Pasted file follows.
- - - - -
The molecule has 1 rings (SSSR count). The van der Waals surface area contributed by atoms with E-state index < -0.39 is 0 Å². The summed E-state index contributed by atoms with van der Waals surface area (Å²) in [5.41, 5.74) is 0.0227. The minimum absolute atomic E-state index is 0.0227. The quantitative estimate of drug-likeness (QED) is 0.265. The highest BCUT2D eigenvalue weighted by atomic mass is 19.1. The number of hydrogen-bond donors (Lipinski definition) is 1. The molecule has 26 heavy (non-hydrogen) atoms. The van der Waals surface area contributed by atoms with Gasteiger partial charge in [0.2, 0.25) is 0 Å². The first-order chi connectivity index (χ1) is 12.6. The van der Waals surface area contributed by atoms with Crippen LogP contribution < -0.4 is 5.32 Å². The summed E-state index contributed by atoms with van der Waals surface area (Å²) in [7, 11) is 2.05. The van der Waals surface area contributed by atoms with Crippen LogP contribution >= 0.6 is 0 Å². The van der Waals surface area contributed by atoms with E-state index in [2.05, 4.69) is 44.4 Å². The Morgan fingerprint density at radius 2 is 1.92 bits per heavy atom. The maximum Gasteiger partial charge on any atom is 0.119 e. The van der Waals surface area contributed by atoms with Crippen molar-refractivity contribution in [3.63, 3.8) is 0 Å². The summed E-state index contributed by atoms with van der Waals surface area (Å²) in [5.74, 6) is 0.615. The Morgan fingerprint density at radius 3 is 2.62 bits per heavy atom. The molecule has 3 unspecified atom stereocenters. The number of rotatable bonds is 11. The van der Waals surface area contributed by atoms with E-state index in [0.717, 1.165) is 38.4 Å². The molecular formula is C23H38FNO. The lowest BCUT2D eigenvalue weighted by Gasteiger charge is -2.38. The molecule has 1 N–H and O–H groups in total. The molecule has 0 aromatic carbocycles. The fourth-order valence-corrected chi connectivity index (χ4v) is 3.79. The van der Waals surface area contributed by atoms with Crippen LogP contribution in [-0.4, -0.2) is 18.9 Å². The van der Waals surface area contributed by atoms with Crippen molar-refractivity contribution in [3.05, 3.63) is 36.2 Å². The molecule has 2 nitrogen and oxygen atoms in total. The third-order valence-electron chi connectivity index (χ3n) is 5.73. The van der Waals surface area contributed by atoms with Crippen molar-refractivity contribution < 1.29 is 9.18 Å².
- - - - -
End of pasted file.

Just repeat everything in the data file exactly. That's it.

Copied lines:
The molecule has 1 rings (SSSR count). The van der Waals surface area contributed by atoms with E-state index < -0.39 is 0 Å². The summed E-state index contributed by atoms with van der Waals surface area (Å²) in [5.41, 5.74) is 0.0227. The minimum absolute atomic E-state index is 0.0227. The quantitative estimate of drug-likeness (QED) is 0.265. The highest BCUT2D eigenvalue weighted by atomic mass is 19.1. The number of hydrogen-bond donors (Lipinski definition) is 1. The molecule has 26 heavy (non-hydrogen) atoms. The van der Waals surface area contributed by atoms with Gasteiger partial charge in [0.2, 0.25) is 0 Å². The first-order chi connectivity index (χ1) is 12.6. The van der Waals surface area contributed by atoms with Crippen LogP contribution < -0.4 is 5.32 Å². The summed E-state index contributed by atoms with van der Waals surface area (Å²) in [7, 11) is 2.05. The van der Waals surface area contributed by atoms with Crippen LogP contribution >= 0.6 is 0 Å². The van der Waals surface area contributed by atoms with E-state index in [2.05, 4.69) is 44.4 Å². The Morgan fingerprint density at radius 2 is 1.92 bits per heavy atom. The maximum Gasteiger partial charge on any atom is 0.119 e. The van der Waals surface area contributed by atoms with Crippen molar-refractivity contribution in [3.63, 3.8) is 0 Å². The summed E-state index contributed by atoms with van der Waals surface area (Å²) in [5.74, 6) is 0.615. The Morgan fingerprint density at radius 3 is 2.62 bits per heavy atom. The molecule has 3 unspecified atom stereocenters. The number of rotatable bonds is 11. The van der Waals surface area contributed by atoms with E-state index in [0.717, 1.165) is 38.4 Å². The molecular formula is C23H38FNO. The lowest BCUT2D eigenvalue weighted by Gasteiger charge is -2.38. The molecule has 1 N–H and O–H groups in total. The molecule has 0 aromatic carbocycles. The fourth-order valence-corrected chi connectivity index (χ4v) is 3.79. The van der Waals surface area contributed by atoms with Crippen LogP contribution in [-0.4, -0.2) is 18.9 Å². The van der Waals surface area contributed by atoms with Crippen molar-refractivity contribution in [3.05, 3.63) is 36.2 Å². The molecule has 2 nitrogen and oxygen atoms in total. The third-order valence-electron chi connectivity index (χ3n) is 5.73. The van der Waals surface area contributed by atoms with Crippen molar-refractivity contribution < 1.29 is 9.18 Å².